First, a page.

11. The facts are that the parties entered into a compromise which was embodied, under Section 375 Civil Procedure Code, in a decree of the Court. That decree (inter alia) contained a forfeiture clause. The defendant failed to pay rent on due dates and the present suit was brought on the decree for possession of the demised lands. The question arising upon these facts, which has been referred to the Full Bench, is whether the Court is bound to enforce the forfeiture,of may relieve against it as though the suit, instead of being founded on a consent decree in the terms of the compromise, were founded on contract. Upon this point there is a difference of opinion between the High Courts of Bombay and Madras. The view of the Bombay High Court as expressed in Shirekuli Timapa Hegda v. Mahablya ILR (1886) 10 Bom. 435 was that the doctrine of penalties was not applicable to stipulations contained in decrees that of the Madras High Court as expressed in Nagappa v. Venkatrao ILR (1900) Mad. 265 and affirmed in Lakshmaniswami Naidu v. Ramswami Naidu ILR (1902) 26 Mad. 31 that inasmuch as the decree passed by the Court was a ' mere adoption of the contract which existed between the parties to it, the Court must be taken to have adopted the contract with all its incidents'. It was therefore competent to the Court to relieve against the forfeiture. I may observe that Shirekuli's case, while purporting to be based on, and follow the judgment of West J. in Balprasad v. Dharnidar Sakhararn (1875) P.J. 636 : vide I.L.R. 10 Bom. 437, ignores an important distinction, as to the effect of which we do not think it necessary to express a considered opinion, in disposing of this reference. The latter was a case in which execution of the decree itself was sought to be enforced. Both the Madras cases, however arise out of facts which cannot in this particular be distinguished from those in Balprdsad v. Dharnidar. The dissent of the Madras High Court from the view which has hitherto prevailed in this Court is more positive and definite, than if it were limited to such a case as Shirekuli Timapa v. Mahablya, and had taken account of the distinction to be drawn between that, and the case on which it is founded. Premising that I confine myself strictly to the facts of this reference, I am of opinion, that the doctrine which found favour with the learned Judges who decidedShire Kuli's case, is erroneous. I think that it makes consent decrees of this kind, when they are subsequently sued upon, too rigid, and loses sight of an important principle which has more than once been mentioned, in analogous cases, with approval by some of the most eminent English Judges. When parties compromise and request a Court to embody the terms of the compromise in a decree, the Court has not adjudicated upon the dispute, it has done no more than sanction and stereotype, a contract made by the parties themselves. And this it is bound to do. The only condition imposed upon it is that the agreement should be lawful. By private agreement, converted into a decree, parties cannot empower themselves to do that which they could not have done by private agreement alone- Great North-West Central Railway Company v.Charleroi's  A.C. 114 If such a decree in virtue merely of being a decree of Court is not competent to do that for the parties which they might not do for themselves ; if in other words it is on proper cause shown liable to examination ; it follows logically and necessarily that when a suit is afterwards brought upon it, it is to be taken not as what has to be unquestioningly and literally enforced ; but only as the indisputably correct presentment of the contract which at the time it was drawn up, the parties had made and wished to be decreed. The difference between a consent decree declaring the agreement of parties, and the agreement of parties themselves, when the one or the other is sought to be afterwards enforced, appear to me on general principles to go no further than this, that in the former case it would not be open to a party to question the accuracy of the decree, as expressing what at the time was the contract which had been made. As was observed by Parke B. in Wentworth v. Bullen (1829) 9 B & C 850 afterwards cited with approval by Erle C.J. in Lievesley v. Gilmore (1866)1 C. P. 570, ' The contract of the parties is not the less a contract and subject to the incidents of a contract, because there is superadded the command of a Judge.' Applying that principle to. the facts we here have to deal with, it appears to me, that when a party brings a suit to enforce a consent decree of this kind by which the terms of a perpetual lease were roughly declared, with a forfeiture clause added, and when the defendant prays for the ordinary relief against that forfeiture, the Court is not precluded from treating the decree as no more than the contract between the parties, subject to the incidents of such a contract. Amongst those incidents equitable relief against a forfeiture is not the least important and is well established.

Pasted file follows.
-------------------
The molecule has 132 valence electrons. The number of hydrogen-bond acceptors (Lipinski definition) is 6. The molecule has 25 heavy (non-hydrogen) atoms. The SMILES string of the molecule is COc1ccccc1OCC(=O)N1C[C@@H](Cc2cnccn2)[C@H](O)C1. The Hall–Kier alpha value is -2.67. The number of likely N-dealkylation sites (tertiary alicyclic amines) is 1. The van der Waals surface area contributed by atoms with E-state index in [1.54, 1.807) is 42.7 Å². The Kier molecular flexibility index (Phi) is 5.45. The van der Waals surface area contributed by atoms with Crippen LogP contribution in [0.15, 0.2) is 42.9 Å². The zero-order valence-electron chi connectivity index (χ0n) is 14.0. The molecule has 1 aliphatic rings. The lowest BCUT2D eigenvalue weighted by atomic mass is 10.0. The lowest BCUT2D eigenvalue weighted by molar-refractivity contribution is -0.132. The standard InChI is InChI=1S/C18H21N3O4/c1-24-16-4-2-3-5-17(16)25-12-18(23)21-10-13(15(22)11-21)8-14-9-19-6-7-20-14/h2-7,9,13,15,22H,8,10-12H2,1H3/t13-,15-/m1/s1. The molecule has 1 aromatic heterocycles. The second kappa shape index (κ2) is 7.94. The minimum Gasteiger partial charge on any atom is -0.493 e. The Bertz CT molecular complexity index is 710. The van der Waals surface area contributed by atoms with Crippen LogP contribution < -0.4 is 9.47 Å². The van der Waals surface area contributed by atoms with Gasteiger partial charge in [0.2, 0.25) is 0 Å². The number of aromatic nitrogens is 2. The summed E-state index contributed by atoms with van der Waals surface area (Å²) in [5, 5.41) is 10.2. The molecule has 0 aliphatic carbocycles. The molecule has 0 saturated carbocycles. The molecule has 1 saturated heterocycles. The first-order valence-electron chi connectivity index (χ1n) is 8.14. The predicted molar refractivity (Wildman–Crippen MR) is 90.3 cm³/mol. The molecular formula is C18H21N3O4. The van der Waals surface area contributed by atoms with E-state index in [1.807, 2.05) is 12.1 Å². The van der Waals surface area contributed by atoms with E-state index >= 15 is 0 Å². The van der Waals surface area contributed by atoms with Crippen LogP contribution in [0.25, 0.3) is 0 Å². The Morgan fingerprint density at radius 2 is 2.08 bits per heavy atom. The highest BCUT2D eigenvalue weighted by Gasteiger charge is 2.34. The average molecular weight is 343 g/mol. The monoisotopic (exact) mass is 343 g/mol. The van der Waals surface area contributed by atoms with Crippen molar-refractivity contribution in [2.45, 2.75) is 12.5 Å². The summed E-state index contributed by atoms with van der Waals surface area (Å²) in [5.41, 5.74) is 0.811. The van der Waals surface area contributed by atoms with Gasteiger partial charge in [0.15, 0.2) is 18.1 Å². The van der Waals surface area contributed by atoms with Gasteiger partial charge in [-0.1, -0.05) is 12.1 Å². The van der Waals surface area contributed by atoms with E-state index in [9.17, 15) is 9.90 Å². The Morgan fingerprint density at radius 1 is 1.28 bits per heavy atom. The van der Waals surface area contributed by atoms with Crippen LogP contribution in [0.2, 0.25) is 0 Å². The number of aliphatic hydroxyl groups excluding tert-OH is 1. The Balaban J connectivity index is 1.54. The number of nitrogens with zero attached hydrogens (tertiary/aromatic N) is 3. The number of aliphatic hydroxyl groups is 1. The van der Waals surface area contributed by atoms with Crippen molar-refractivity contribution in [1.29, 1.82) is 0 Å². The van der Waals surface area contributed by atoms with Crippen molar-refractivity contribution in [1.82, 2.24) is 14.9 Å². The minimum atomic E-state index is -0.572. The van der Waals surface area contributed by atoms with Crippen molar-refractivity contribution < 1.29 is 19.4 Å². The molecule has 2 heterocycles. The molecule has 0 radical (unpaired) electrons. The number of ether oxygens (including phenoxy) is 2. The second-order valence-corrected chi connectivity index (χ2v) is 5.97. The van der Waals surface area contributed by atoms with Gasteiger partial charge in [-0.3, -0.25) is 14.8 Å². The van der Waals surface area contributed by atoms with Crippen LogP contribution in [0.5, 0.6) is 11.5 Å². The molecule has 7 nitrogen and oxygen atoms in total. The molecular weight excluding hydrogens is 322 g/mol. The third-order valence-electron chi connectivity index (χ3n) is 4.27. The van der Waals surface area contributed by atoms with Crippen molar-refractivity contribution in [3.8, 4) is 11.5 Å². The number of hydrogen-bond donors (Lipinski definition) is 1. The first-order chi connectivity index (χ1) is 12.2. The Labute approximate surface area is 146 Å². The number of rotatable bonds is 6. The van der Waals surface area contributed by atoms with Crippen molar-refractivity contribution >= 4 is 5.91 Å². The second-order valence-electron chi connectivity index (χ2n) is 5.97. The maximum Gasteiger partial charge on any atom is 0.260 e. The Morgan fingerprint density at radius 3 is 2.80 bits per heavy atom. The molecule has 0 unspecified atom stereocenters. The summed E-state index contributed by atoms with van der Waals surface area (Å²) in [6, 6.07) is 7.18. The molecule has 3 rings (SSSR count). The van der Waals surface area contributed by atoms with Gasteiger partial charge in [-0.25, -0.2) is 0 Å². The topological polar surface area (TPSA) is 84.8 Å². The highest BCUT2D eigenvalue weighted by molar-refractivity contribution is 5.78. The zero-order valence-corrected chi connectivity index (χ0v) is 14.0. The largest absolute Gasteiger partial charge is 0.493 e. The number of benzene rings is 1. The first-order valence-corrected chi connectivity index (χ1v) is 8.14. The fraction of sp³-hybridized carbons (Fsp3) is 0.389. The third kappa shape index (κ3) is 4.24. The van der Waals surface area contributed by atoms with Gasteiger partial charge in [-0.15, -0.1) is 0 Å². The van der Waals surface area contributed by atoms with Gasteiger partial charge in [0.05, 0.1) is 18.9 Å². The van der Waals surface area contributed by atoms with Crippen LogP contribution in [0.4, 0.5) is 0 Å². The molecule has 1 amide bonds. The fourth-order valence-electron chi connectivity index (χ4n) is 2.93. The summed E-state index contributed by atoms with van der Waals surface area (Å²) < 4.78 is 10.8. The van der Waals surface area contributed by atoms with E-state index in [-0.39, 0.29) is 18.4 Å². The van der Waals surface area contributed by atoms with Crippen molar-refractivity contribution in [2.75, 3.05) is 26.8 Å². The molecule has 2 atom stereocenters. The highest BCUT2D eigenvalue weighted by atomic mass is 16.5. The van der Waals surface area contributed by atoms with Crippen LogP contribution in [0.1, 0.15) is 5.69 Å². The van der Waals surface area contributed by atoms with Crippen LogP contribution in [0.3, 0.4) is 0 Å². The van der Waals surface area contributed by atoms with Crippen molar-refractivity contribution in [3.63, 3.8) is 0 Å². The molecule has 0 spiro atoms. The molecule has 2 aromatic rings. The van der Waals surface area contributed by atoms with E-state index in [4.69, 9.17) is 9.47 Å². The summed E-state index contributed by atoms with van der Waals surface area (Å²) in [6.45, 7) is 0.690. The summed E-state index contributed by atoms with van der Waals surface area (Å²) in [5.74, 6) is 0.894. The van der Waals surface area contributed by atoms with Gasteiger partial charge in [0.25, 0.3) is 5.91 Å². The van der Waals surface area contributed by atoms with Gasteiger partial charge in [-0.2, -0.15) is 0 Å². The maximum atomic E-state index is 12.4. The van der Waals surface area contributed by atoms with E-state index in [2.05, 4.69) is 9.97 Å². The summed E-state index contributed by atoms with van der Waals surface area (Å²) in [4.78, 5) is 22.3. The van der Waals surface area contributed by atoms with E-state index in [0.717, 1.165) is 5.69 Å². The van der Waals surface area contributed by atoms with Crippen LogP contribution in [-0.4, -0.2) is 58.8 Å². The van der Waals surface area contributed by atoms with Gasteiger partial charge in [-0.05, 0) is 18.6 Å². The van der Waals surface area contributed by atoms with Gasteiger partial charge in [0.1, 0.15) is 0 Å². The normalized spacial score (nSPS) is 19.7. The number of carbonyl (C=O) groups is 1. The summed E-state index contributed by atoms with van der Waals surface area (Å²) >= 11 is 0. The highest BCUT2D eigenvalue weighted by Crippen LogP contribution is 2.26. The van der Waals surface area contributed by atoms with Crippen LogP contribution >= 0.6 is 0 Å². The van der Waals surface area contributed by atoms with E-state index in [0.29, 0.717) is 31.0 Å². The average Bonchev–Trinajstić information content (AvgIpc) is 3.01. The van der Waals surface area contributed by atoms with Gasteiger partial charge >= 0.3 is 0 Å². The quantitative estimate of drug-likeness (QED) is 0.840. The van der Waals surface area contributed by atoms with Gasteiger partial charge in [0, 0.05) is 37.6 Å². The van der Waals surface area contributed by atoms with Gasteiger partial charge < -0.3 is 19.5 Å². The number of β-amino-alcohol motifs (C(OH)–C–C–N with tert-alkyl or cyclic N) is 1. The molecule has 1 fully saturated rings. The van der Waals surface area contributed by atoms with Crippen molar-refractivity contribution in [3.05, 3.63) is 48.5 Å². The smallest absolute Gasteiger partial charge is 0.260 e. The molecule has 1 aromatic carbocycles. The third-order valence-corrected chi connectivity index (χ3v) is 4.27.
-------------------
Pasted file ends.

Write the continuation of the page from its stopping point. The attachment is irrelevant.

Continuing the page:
12. A party to a contract embodied in a consent decree cannot, I think, be held to have renounced any incidental advantages or equitable reliefs of which, upon the face of the contract itself as presented in the decree, he might ordinarily have claimed the benefit.
13. I concur.